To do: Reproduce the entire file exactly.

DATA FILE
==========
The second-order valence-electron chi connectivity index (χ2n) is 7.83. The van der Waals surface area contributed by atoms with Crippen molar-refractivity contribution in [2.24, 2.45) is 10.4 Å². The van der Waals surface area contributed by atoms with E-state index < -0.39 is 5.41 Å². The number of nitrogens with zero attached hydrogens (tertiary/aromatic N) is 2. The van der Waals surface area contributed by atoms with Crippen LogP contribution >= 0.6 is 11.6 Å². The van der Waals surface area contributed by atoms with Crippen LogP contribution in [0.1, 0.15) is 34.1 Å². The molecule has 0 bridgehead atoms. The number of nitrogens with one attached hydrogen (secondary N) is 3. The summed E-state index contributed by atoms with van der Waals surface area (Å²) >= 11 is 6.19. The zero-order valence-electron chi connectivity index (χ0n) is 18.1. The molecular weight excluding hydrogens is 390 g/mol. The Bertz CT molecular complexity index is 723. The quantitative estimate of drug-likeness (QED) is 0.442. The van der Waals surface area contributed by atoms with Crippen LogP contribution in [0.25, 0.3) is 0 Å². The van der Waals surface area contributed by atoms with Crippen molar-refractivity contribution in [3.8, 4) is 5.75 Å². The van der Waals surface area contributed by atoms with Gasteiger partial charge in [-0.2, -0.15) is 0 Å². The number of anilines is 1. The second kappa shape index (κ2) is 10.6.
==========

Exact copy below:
The second-order valence-electron chi connectivity index (χ2n) is 7.83. The van der Waals surface area contributed by atoms with Crippen molar-refractivity contribution in [2.24, 2.45) is 10.4 Å². The van der Waals surface area contributed by atoms with E-state index < -0.39 is 5.41 Å². The number of nitrogens with zero attached hydrogens (tertiary/aromatic N) is 2. The van der Waals surface area contributed by atoms with Crippen LogP contribution >= 0.6 is 11.6 Å². The van der Waals surface area contributed by atoms with Crippen LogP contribution in [0.1, 0.15) is 34.1 Å². The molecule has 0 bridgehead atoms. The number of nitrogens with one attached hydrogen (secondary N) is 3. The summed E-state index contributed by atoms with van der Waals surface area (Å²) >= 11 is 6.19. The zero-order valence-electron chi connectivity index (χ0n) is 18.1. The molecular weight excluding hydrogens is 390 g/mol. The Bertz CT molecular complexity index is 723. The quantitative estimate of drug-likeness (QED) is 0.442. The van der Waals surface area contributed by atoms with Crippen LogP contribution in [0.25, 0.3) is 0 Å². The van der Waals surface area contributed by atoms with Crippen molar-refractivity contribution in [3.8, 4) is 5.75 Å². The van der Waals surface area contributed by atoms with Gasteiger partial charge in [-0.2, -0.15) is 0 Å². The number of anilines is 1. The second kappa shape index (κ2) is 10.6.